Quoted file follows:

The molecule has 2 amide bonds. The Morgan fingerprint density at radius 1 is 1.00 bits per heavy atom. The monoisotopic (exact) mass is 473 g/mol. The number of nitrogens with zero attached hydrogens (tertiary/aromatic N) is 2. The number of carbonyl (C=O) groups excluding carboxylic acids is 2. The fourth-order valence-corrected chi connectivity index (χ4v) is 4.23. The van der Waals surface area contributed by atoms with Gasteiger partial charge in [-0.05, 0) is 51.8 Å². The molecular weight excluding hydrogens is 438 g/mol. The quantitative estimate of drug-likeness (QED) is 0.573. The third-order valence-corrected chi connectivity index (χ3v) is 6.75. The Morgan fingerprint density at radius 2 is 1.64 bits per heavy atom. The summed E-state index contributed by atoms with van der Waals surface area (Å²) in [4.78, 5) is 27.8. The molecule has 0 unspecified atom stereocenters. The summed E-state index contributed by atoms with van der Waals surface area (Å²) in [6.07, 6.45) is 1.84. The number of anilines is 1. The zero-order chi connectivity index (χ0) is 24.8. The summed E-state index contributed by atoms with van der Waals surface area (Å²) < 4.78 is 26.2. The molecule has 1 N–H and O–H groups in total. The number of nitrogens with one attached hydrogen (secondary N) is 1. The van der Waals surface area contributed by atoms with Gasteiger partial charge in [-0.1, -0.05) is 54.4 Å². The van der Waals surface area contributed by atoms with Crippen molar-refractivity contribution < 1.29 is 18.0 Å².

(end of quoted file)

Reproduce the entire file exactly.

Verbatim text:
The molecule has 2 amide bonds. The Morgan fingerprint density at radius 1 is 1.00 bits per heavy atom. The monoisotopic (exact) mass is 473 g/mol. The number of nitrogens with zero attached hydrogens (tertiary/aromatic N) is 2. The number of carbonyl (C=O) groups excluding carboxylic acids is 2. The fourth-order valence-corrected chi connectivity index (χ4v) is 4.23. The van der Waals surface area contributed by atoms with Gasteiger partial charge in [-0.05, 0) is 51.8 Å². The molecular weight excluding hydrogens is 438 g/mol. The quantitative estimate of drug-likeness (QED) is 0.573. The third-order valence-corrected chi connectivity index (χ3v) is 6.75. The Morgan fingerprint density at radius 2 is 1.64 bits per heavy atom. The summed E-state index contributed by atoms with van der Waals surface area (Å²) in [4.78, 5) is 27.8. The molecule has 0 unspecified atom stereocenters. The summed E-state index contributed by atoms with van der Waals surface area (Å²) in [6.07, 6.45) is 1.84. The number of anilines is 1. The zero-order chi connectivity index (χ0) is 24.8. The summed E-state index contributed by atoms with van der Waals surface area (Å²) < 4.78 is 26.2. The molecule has 1 N–H and O–H groups in total. The number of nitrogens with one attached hydrogen (secondary N) is 1. The van der Waals surface area contributed by atoms with Gasteiger partial charge in [-0.1, -0.05) is 54.4 Å². The van der Waals surface area contributed by atoms with Crippen molar-refractivity contribution < 1.29 is 18.0 Å².